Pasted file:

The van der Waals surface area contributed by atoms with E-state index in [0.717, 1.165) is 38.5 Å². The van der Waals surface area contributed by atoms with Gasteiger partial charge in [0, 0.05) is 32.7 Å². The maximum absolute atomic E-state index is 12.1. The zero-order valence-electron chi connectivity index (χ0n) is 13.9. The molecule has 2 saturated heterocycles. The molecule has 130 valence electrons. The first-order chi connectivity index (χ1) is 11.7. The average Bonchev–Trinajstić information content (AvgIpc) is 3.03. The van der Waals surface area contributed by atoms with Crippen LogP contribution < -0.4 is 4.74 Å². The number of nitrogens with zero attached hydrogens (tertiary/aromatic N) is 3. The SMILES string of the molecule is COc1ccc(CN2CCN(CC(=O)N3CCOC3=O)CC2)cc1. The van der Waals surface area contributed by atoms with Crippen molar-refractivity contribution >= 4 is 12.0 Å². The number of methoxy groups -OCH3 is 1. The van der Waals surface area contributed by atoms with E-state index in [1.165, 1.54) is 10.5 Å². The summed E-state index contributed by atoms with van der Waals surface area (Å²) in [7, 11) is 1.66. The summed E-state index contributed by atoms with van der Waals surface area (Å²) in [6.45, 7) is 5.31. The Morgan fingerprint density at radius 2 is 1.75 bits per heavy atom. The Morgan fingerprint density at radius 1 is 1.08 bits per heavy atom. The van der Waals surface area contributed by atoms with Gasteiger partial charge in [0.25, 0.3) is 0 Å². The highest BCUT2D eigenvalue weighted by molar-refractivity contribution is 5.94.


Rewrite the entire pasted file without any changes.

The van der Waals surface area contributed by atoms with E-state index in [0.717, 1.165) is 38.5 Å². The van der Waals surface area contributed by atoms with Gasteiger partial charge in [0, 0.05) is 32.7 Å². The maximum absolute atomic E-state index is 12.1. The zero-order valence-electron chi connectivity index (χ0n) is 13.9. The molecule has 2 saturated heterocycles. The molecule has 130 valence electrons. The first-order chi connectivity index (χ1) is 11.7. The average Bonchev–Trinajstić information content (AvgIpc) is 3.03. The van der Waals surface area contributed by atoms with Crippen LogP contribution < -0.4 is 4.74 Å². The number of nitrogens with zero attached hydrogens (tertiary/aromatic N) is 3. The SMILES string of the molecule is COc1ccc(CN2CCN(CC(=O)N3CCOC3=O)CC2)cc1. The van der Waals surface area contributed by atoms with Crippen molar-refractivity contribution >= 4 is 12.0 Å². The number of methoxy groups -OCH3 is 1. The van der Waals surface area contributed by atoms with E-state index in [1.165, 1.54) is 10.5 Å². The summed E-state index contributed by atoms with van der Waals surface area (Å²) in [7, 11) is 1.66. The summed E-state index contributed by atoms with van der Waals surface area (Å²) in [6.45, 7) is 5.31. The Morgan fingerprint density at radius 2 is 1.75 bits per heavy atom. The Morgan fingerprint density at radius 1 is 1.08 bits per heavy atom. The van der Waals surface area contributed by atoms with Gasteiger partial charge in [0.25, 0.3) is 0 Å². The highest BCUT2D eigenvalue weighted by molar-refractivity contribution is 5.94.